The arrest of hundreds of Chaldeans by Immigration and Customs Enforcement (ICE) over the last 18 months is well known and has been well documented in these pages. But it is important that we remember, on an individual basis, the human cost of what was done.
A friend of mine was one of those picked up by ICE just before Christmas last year. He ended up
spending six months in Calhoun County Jail before being released in June. The crime he committed happened more than 35 years ago. He’s now in his 60’s.
During his confinement, I visited him twice. Both times he cried when I came and cried when I left. He looked distraught. He was confined to a 10 ft. by 12 ft. cell with another inmate for 18 hours a day. When he couldn’t breathe late at night, they would give him a nebulizer as if he had asthma. One guard, if she was on duty, would let him walk around to calm his anxiety. There were nightmares.
Yes, he’s out now, thanks to a ruling by a federal judge – which the Trump Justice Department is appealing. Yes, he’s back with his wife and he’s back to work, though his dog died while he was away.
But the nightmares and anxiety continue. He wakes up in a panic at the thought of those in jail he became close to that are still there under the threat of deportation. He dwells on the young Mexican mom that used to walk around mumbling about her kids. In her mid-20’s, she looked 50, he told me. There was the Chaldean guy in a wheelchair. My friend is sure he’ll die in prison.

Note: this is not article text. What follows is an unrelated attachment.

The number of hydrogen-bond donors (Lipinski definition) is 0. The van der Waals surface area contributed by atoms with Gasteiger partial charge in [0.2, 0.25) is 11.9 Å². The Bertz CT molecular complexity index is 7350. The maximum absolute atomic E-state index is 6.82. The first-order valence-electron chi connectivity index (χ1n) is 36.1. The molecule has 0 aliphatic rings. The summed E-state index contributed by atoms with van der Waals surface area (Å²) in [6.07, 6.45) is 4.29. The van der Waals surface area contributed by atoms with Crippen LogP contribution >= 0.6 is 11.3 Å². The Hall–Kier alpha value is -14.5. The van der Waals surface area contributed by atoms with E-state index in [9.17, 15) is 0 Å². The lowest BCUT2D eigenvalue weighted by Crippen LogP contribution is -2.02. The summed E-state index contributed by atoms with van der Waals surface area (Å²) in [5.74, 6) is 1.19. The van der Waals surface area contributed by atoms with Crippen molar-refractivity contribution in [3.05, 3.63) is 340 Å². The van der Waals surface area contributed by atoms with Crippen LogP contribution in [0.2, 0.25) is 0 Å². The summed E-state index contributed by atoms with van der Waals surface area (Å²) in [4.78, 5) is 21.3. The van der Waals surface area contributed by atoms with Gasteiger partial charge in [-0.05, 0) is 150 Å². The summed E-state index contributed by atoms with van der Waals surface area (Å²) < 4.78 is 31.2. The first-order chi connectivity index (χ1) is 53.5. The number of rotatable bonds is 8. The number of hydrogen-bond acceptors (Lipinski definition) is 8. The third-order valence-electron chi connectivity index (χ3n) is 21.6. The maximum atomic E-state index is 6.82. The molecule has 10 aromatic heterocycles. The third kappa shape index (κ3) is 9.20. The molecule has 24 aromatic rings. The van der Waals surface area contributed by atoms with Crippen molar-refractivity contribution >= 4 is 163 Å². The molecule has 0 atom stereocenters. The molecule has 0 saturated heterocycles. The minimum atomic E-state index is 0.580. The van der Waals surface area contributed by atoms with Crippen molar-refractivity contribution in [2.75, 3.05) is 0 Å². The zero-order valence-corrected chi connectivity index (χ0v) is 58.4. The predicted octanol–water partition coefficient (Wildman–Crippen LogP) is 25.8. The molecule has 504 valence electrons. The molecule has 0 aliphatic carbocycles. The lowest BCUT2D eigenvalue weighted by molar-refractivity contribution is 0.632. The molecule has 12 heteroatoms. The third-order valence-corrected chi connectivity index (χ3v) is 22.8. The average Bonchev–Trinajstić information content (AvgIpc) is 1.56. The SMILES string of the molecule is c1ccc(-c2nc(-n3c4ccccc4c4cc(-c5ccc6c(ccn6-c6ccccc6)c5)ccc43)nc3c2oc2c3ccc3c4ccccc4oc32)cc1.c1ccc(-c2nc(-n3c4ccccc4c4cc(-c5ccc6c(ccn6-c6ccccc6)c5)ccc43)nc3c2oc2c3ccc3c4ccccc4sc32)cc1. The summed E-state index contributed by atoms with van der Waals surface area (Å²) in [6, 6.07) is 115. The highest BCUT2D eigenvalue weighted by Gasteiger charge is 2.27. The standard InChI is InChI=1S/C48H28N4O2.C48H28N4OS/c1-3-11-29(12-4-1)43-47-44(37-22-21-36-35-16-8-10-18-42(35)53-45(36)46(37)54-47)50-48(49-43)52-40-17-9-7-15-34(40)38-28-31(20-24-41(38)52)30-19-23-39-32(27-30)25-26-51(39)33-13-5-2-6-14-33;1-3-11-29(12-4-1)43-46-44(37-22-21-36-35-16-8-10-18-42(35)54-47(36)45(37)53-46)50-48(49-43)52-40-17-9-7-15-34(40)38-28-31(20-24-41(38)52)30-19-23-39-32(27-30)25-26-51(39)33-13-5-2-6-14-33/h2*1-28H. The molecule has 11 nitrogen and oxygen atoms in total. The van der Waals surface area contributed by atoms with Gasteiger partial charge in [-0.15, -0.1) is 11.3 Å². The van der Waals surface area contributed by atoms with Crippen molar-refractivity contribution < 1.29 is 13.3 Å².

I’ve invited him over the house five or six times for rice and curry. That’s what he was craving when he came out. He called the other day to apologize for being distant. He’s not himself, he said. He’s having trouble sleeping and wants to be by himself all the time. He goes to work but says he’s in a daze. His appetite is gone.
He asked me if I knew a psychiatrist. I suggested he start with a psychologist. He still wants to come over for rice and curry, but he needs some time. The scotch we would talk about having together when he came out, that’s not going to happen. Having a drink with a friend is something to do for fun and to celebrate. Life is no fun for him anymore.
I reminded him on a visit to jail, that he was a Trump supporter. His wife voted for him with his blessing. He is not a citizen so he can’t vote. She won’t be voting for Trump next time around, that’s for sure.
When my friends and colleagues extol the virtues of Trump, we hear about the tax cut, about the low unemployment rate, about Neil Gorsuch being on the Supreme Court.
I’m good with all those things. But I would gladly trade all of them for my friend’s dignity and happiness. They were stolen from him by the American government. I hold Trump personally responsible.
When I go to the polls in two years, I won’t be thinking about my marginal tax rate. I’ll be thinking
about my friend.
Michael Sarafa is Co-publisher of
the Chaldean News.